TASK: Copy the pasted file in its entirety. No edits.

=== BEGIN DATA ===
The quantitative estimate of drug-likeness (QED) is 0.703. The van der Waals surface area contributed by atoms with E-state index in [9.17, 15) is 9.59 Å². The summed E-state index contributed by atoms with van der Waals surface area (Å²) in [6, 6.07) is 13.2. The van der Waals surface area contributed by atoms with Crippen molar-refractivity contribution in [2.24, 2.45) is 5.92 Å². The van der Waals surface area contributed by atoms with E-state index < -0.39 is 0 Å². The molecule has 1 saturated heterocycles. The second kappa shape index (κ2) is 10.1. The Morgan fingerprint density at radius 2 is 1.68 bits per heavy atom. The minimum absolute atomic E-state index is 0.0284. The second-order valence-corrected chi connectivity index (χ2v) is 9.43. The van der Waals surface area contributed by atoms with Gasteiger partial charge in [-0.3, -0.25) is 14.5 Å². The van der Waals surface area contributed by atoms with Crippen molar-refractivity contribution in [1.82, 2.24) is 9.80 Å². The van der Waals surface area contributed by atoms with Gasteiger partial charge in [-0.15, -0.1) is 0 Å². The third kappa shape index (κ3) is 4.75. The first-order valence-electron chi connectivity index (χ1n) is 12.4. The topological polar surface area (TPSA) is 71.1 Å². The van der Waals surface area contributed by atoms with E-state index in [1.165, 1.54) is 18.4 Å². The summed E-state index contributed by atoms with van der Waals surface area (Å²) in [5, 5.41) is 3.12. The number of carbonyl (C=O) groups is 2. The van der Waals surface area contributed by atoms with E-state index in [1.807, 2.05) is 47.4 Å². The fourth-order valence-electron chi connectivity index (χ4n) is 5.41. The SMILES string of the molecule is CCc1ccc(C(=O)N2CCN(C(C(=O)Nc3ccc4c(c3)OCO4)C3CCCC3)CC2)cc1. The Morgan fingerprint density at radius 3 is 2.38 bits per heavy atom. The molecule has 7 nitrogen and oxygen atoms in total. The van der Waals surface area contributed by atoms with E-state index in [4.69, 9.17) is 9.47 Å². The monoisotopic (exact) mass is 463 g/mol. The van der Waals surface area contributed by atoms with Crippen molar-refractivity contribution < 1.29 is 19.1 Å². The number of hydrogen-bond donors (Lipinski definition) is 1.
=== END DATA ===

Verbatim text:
The quantitative estimate of drug-likeness (QED) is 0.703. The van der Waals surface area contributed by atoms with E-state index in [9.17, 15) is 9.59 Å². The summed E-state index contributed by atoms with van der Waals surface area (Å²) in [6, 6.07) is 13.2. The van der Waals surface area contributed by atoms with Crippen molar-refractivity contribution in [2.24, 2.45) is 5.92 Å². The van der Waals surface area contributed by atoms with E-state index < -0.39 is 0 Å². The molecule has 1 saturated heterocycles. The second kappa shape index (κ2) is 10.1. The Morgan fingerprint density at radius 2 is 1.68 bits per heavy atom. The minimum absolute atomic E-state index is 0.0284. The second-order valence-corrected chi connectivity index (χ2v) is 9.43. The van der Waals surface area contributed by atoms with Gasteiger partial charge in [-0.3, -0.25) is 14.5 Å². The van der Waals surface area contributed by atoms with Crippen molar-refractivity contribution in [1.82, 2.24) is 9.80 Å². The van der Waals surface area contributed by atoms with Gasteiger partial charge in [-0.15, -0.1) is 0 Å². The third kappa shape index (κ3) is 4.75. The first-order valence-electron chi connectivity index (χ1n) is 12.4. The topological polar surface area (TPSA) is 71.1 Å². The van der Waals surface area contributed by atoms with E-state index in [1.165, 1.54) is 18.4 Å². The summed E-state index contributed by atoms with van der Waals surface area (Å²) in [5, 5.41) is 3.12. The number of carbonyl (C=O) groups is 2. The van der Waals surface area contributed by atoms with E-state index in [1.807, 2.05) is 47.4 Å². The fourth-order valence-electron chi connectivity index (χ4n) is 5.41. The SMILES string of the molecule is CCc1ccc(C(=O)N2CCN(C(C(=O)Nc3ccc4c(c3)OCO4)C3CCCC3)CC2)cc1. The Morgan fingerprint density at radius 3 is 2.38 bits per heavy atom. The molecule has 7 nitrogen and oxygen atoms in total. The van der Waals surface area contributed by atoms with E-state index in [4.69, 9.17) is 9.47 Å². The monoisotopic (exact) mass is 463 g/mol. The van der Waals surface area contributed by atoms with Crippen molar-refractivity contribution < 1.29 is 19.1 Å². The number of hydrogen-bond donors (Lipinski definition) is 1.